Seal, Unsealed

Morris Louis, Seal, 1959. Acrylic on canvas, 101-1/8 x 140-3/4 in. The Phillips Collection, Washington, D.C. Gift of Marcella Brenner Revocable Trust, 2011 ©1993 Marcella Louis Brenner

Last Thursday, I stood in front of Seal for the Spotlight Tour on Morris Louis, confronted with the colossal stretch of raw canvas covered in black, blue, and green paint, staring at the work in its overwhelming enormity and pondering the paradox presented by its name. I had joined the tour as Paul Ruther, Manager of Teacher Programs, was telling the story of how the painting, one of a series done for a New York gallery in 1959, was dubbed Seal by Clement Greenberg despite Louis’s aversion to naming his work.

Why Seal? Paul asked the group. I couldn’t help but think that “seal,” in its many meanings, represented exactly what Louis was trying to avoid with his nameless paintings, as his work was an attempt at art freed from illusion and association, art unmediated by narrative. I thought of a “seal” as an emblem, a symbol, a stamp; an adhesive, some binding substance. Does a name have the power to seal-off our response to a painting, to direct or limit our thoughts and emotions, to force us to find symbolism only where the name suggests it exists? Would this painting be better off unSealed?

However, “seal” proved to be as slippery a word as the animal it signifies, and its multitudinous meanings generated a series of thoughtful comments. The washes of black and gray swim amongst blues and greens: a partly-submerged seal. The paint, as Paul pointed out, is adhered to the raw canvas, “sealed” to it, forming not paint-on-canvas but a single object. Perhaps it doesn’t matter that the artist never intended to name his painting, for the associations we make are just one way we connect to his work.

I also couldn’t help but wonder about Louis’s mysterious methods, though apparently this type of speculation is often discouraged. What I did learn about this particular piece, though, is that the canvas was so large he never worked with it stretched, but curled, furled, twisted, and draped. I can only picture Louis, locked away in his room, canvas sprawled everywhere, maybe meditative, maybe frenzied, puffing through a pack of cigarettes and painting and painting, the finished piece a mystery even to its creator.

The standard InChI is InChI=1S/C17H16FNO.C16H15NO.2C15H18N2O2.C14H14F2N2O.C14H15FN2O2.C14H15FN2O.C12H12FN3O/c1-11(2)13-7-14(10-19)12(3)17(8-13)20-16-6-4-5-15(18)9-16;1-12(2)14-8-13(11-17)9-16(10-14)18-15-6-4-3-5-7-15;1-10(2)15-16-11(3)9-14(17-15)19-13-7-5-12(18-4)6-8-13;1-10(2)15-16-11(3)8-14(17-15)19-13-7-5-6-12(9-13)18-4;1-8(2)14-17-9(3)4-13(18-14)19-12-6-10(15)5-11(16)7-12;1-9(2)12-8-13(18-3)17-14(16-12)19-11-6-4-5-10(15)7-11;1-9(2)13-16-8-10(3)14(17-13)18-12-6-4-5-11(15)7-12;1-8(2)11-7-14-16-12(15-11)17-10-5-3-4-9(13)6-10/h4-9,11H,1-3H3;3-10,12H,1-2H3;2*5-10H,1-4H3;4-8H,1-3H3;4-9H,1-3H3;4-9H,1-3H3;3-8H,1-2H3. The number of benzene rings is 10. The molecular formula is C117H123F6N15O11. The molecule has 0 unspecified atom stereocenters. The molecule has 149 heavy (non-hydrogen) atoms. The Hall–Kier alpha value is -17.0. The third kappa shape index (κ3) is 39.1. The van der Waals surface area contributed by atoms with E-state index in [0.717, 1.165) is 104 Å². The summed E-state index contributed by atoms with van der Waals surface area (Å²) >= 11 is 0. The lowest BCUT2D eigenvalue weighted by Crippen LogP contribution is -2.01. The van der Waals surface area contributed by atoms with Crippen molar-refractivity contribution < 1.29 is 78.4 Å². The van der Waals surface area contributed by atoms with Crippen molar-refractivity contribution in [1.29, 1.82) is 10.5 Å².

I think it may be the mystery itself that speaks so astutely to the creative process, and to the act of responding to or interpreting art. Artistic expression creates its own language; it speaks to the private, the hidden, the indescribable, and illogical, yet it somehow makes sense, as the motivation behind and responses to these works often transcend verbal description and enter the realm of the inexplicably universal, moving us in ways we cannot name. Despite the name of this painting and the associations it invites, we inevitably connect to it in ways we can’t quite articulate, our reactions a mystery even to us.

Amanda Hickok, Marketing Intern

Eye to Eye with Pollen and Egg Yolk

Joseph Marioni, Yellow Painting, 2003, No. 9. Acrylic and linen on stretcher 36 x 34 in. Photo: Charles Abdoo

On a recent Spotlight Tour, Joseph Marioni’s bright canvases left many in the group cold. Responses ranged from a resolute “not interested” to a searching, “what do they add to the history of art?” Gallery Educator Alice Shih pointed out that, for some, Joseph Marioni‘s paintings may be best brought into focus by the work of other artists hanging nearby. Alice pointed out sight lines from Marioni to Matisse, to Kandinsky, and along a river of blues and pinks in Gene Davis, to Morris Louis, Adolph Gottlieb, diving into two deep blue Marionis a few galleries beyond.

Alice built further context through metaphor. She told us that the feeling of “egg yolk” pops into her head when she looks at a particular yellow painting by Marioni. (I see pollen, which leads me to the work of another artist recently at the  Phillips).

Later I asked Alice if this kind of color association happens for her with other works by Marioni. She shared this list:

*Red Painting (2002): lava

*Yellow Painting, (2011): the song Good Day Sunshine by The Beatles

*Blue Painting (1995): the night sky (it has spotty moments when it could seem like stars)

Joseph Marioni, Blue Painting, 1995, No. 26. Acrylic and linen on stretcher 28 x 24 in. Photo: Nicholas Walster

Does Marioni’s work bring up particular memories, sensations, references, or metaphors for you? Please comment and let us know.

Cecilia Wichmann, Publicity and Marketing Manager

Helen Frankenthaler, 1928-2011

Helen Frankenthaler, Canyon, 1965. Acrylic on canvas, 44 x 52 in. The Phillips Collection, Washington, D.C. The Dreier Fund for Acquisitions and funds given by Gifford Phillips, 2001.

Abstract painter Helen Frankenthaler has died in Connecticut at the age of 83. Her painting, Canyon, 1965, is a favorite here at the Phillips and often on display. The canvas is stained by rich pools of poured paint, a method that would be adopted by other fellow members of the abstract expressionist movement. During a powerfully inspirational visit to Frankenthaler’s New York studio in April of 1953, Morris Louis and Kenneth Noland saw her painting Mountains and Sea (1952) and were deeply moved by her inventive use of color and paint, bringing back techniques that would serve as the foundation of the Washington Color School painters. As quoted in Gerald Nordland’s essay, “Washington Color Painters: the first generation,” Louis said, “[Frankenthaler] showed us a way to think about and use color . . . She was a bridge between [Jackson] Pollock and what was possible.”